With FIFA World Cup 2018 starting in Russia, Adidas is sponsoring 12 of the 32 teams, a slight edge over Nike, at 10. Puma has four teams, New Balance has two and Umbro has one team, Peru.

Overall, the lineup of kit sponsors and countries include:

  • Adidas: Argentina, Belgium, Colombia, Egypt, Germany, Iran, Japan, Mexico, Morocco, Russia, Spain, Sweden
  • Nike: Australia, Brazil, Croatia, England, France, Nigeria, Poland, Portugal, Saudia Arabia, South Korea
  • Puma: Serbia, Switzerland, Senegal, Uruguay
  • New Balance: Panama, Costa Rica
  • Umbro: Peru
  • Hummel: Denmark
  • Errea: Iceland
  • Uhlsport: Tunisia

Adidas is an official World Cup sponsor and has secured exclusive rights that include having its logo on match balls and referees’ uniforms. The ball this year is known as the Telstar 18. About 60 percent of the players are expected to wear Nike cleats.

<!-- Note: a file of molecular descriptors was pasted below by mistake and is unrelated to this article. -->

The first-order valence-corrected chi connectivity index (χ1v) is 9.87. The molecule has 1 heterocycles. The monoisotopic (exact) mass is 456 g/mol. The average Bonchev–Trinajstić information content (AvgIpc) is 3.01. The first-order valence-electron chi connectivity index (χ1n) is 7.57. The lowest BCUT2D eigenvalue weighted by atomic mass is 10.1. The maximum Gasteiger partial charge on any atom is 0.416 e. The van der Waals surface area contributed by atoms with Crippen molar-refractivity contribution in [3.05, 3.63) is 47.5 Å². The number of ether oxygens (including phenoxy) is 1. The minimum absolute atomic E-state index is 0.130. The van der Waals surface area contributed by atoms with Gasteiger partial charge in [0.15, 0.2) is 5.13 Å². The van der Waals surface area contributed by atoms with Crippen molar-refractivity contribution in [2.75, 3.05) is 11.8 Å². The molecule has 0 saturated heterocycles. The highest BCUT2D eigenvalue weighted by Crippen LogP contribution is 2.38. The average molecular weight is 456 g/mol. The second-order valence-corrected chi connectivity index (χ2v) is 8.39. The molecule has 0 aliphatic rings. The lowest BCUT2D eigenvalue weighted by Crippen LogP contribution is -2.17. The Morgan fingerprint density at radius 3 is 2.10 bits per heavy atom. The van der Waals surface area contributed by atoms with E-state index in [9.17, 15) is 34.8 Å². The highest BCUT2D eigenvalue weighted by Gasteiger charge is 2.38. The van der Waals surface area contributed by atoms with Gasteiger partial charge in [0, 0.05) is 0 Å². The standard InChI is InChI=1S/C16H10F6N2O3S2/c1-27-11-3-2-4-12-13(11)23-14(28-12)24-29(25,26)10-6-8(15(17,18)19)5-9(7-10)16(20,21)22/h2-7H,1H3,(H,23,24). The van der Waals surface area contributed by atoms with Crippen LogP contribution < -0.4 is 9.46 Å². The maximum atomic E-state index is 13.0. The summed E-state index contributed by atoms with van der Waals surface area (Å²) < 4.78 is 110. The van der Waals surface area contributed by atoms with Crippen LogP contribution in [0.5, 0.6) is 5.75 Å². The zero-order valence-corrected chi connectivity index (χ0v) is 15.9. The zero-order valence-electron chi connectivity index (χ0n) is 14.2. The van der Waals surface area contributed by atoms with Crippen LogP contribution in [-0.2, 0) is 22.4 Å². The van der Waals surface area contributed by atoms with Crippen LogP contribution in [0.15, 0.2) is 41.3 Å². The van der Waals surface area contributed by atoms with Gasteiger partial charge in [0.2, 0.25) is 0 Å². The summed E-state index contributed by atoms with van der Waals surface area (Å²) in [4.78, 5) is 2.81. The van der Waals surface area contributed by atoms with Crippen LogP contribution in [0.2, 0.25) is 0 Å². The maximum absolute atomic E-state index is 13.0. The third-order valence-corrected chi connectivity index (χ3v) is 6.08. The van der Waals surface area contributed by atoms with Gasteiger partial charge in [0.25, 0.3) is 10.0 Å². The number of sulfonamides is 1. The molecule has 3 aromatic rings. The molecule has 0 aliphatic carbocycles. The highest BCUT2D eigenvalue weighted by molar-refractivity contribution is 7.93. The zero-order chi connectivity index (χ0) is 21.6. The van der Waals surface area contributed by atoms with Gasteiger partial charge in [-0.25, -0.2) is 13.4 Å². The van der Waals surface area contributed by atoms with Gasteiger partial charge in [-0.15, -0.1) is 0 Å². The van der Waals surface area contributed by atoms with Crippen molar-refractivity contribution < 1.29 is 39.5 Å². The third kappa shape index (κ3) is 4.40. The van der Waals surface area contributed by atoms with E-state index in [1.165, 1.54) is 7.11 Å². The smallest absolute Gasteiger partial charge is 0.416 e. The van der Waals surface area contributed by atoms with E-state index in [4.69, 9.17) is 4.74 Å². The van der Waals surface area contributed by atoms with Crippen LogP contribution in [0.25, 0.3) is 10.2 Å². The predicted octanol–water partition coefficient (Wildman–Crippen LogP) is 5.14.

Adidas CEO Kasper Rorsted has noted that the economic crisis in Russia is expected to weigh on sales around the event, but also predicted that unit sales of jerseys at this year’s World Cup will exceed the 8 million Adidas sold in 2014.

On its first-quarter conference call on May 3, Rorsted said, “It’s a big sporting event in the world. And it’s a fantastic platform to present our brand. That’s driving brand desirability around the world far beyond the football part of it. … There is no doubt that the Russian event or the World Cup in Russia does carry lower financial opportunities than the similar event four years ago in Brazil. At the same time, we’re looking forward to it; it’s going to be a fantastic way of bringing our brand to life globally.”

In 2014, 10 teams wore Nike and nine teams wore Adidas. At recent World Cups, however, Adidas teams have dominated: in 2014 the company had both teams in the final when Germany beat Argentina and over the past five tournaments three winners were sponsored by Adidas.

The tournament runs 32 days, covering 64 matches.